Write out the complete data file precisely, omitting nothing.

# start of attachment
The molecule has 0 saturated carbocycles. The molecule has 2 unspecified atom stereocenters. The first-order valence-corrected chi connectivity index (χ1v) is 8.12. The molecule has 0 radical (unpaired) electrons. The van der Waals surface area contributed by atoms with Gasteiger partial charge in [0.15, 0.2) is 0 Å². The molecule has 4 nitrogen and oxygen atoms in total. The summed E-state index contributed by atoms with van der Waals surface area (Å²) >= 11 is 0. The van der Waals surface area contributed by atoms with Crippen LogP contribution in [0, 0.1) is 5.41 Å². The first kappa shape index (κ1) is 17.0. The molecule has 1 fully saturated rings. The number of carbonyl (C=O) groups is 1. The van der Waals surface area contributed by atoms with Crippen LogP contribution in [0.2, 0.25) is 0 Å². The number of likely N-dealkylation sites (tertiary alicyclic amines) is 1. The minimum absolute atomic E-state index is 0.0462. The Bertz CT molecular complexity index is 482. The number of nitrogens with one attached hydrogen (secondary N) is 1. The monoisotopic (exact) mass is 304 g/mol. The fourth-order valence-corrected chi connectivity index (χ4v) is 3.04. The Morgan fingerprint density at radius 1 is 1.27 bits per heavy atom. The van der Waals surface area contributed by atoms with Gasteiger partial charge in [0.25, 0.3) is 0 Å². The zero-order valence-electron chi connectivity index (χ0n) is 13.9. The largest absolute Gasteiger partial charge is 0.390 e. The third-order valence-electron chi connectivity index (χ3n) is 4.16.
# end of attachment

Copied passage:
The molecule has 0 saturated carbocycles. The molecule has 2 unspecified atom stereocenters. The first-order valence-corrected chi connectivity index (χ1v) is 8.12. The molecule has 0 radical (unpaired) electrons. The van der Waals surface area contributed by atoms with Gasteiger partial charge in [0.15, 0.2) is 0 Å². The molecule has 4 nitrogen and oxygen atoms in total. The summed E-state index contributed by atoms with van der Waals surface area (Å²) >= 11 is 0. The van der Waals surface area contributed by atoms with Crippen LogP contribution in [0, 0.1) is 5.41 Å². The first kappa shape index (κ1) is 17.0. The molecule has 1 fully saturated rings. The number of carbonyl (C=O) groups is 1. The van der Waals surface area contributed by atoms with Crippen LogP contribution in [0.2, 0.25) is 0 Å². The number of likely N-dealkylation sites (tertiary alicyclic amines) is 1. The minimum absolute atomic E-state index is 0.0462. The Bertz CT molecular complexity index is 482. The number of nitrogens with one attached hydrogen (secondary N) is 1. The monoisotopic (exact) mass is 304 g/mol. The fourth-order valence-corrected chi connectivity index (χ4v) is 3.04. The Morgan fingerprint density at radius 1 is 1.27 bits per heavy atom. The van der Waals surface area contributed by atoms with Gasteiger partial charge in [0.25, 0.3) is 0 Å². The zero-order valence-electron chi connectivity index (χ0n) is 13.9. The largest absolute Gasteiger partial charge is 0.390 e. The third-order valence-electron chi connectivity index (χ3n) is 4.16.